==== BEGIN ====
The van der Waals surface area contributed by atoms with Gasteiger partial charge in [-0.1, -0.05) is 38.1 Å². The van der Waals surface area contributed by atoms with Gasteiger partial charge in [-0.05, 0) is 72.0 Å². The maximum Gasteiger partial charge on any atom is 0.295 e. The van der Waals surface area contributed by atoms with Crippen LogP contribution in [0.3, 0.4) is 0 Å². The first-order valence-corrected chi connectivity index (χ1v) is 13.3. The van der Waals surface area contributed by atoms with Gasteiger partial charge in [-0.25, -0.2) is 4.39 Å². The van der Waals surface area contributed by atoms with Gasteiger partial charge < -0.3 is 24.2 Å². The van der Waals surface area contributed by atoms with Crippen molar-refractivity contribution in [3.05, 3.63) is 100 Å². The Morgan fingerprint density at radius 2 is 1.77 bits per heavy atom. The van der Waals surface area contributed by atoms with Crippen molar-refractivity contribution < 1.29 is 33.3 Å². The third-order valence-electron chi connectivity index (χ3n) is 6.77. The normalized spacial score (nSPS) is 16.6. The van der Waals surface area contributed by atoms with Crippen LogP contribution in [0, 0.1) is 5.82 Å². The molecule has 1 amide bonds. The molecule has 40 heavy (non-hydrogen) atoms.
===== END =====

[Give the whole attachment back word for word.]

The van der Waals surface area contributed by atoms with Gasteiger partial charge in [-0.1, -0.05) is 38.1 Å². The van der Waals surface area contributed by atoms with Gasteiger partial charge in [-0.05, 0) is 72.0 Å². The maximum Gasteiger partial charge on any atom is 0.295 e. The van der Waals surface area contributed by atoms with Crippen LogP contribution in [0.3, 0.4) is 0 Å². The first-order valence-corrected chi connectivity index (χ1v) is 13.3. The van der Waals surface area contributed by atoms with Gasteiger partial charge in [-0.25, -0.2) is 4.39 Å². The van der Waals surface area contributed by atoms with Gasteiger partial charge < -0.3 is 24.2 Å². The van der Waals surface area contributed by atoms with Crippen molar-refractivity contribution in [3.05, 3.63) is 100 Å². The Morgan fingerprint density at radius 2 is 1.77 bits per heavy atom. The van der Waals surface area contributed by atoms with Crippen molar-refractivity contribution < 1.29 is 33.3 Å². The third-order valence-electron chi connectivity index (χ3n) is 6.77. The normalized spacial score (nSPS) is 16.6. The van der Waals surface area contributed by atoms with Crippen LogP contribution in [0, 0.1) is 5.82 Å². The molecule has 1 amide bonds. The molecule has 40 heavy (non-hydrogen) atoms.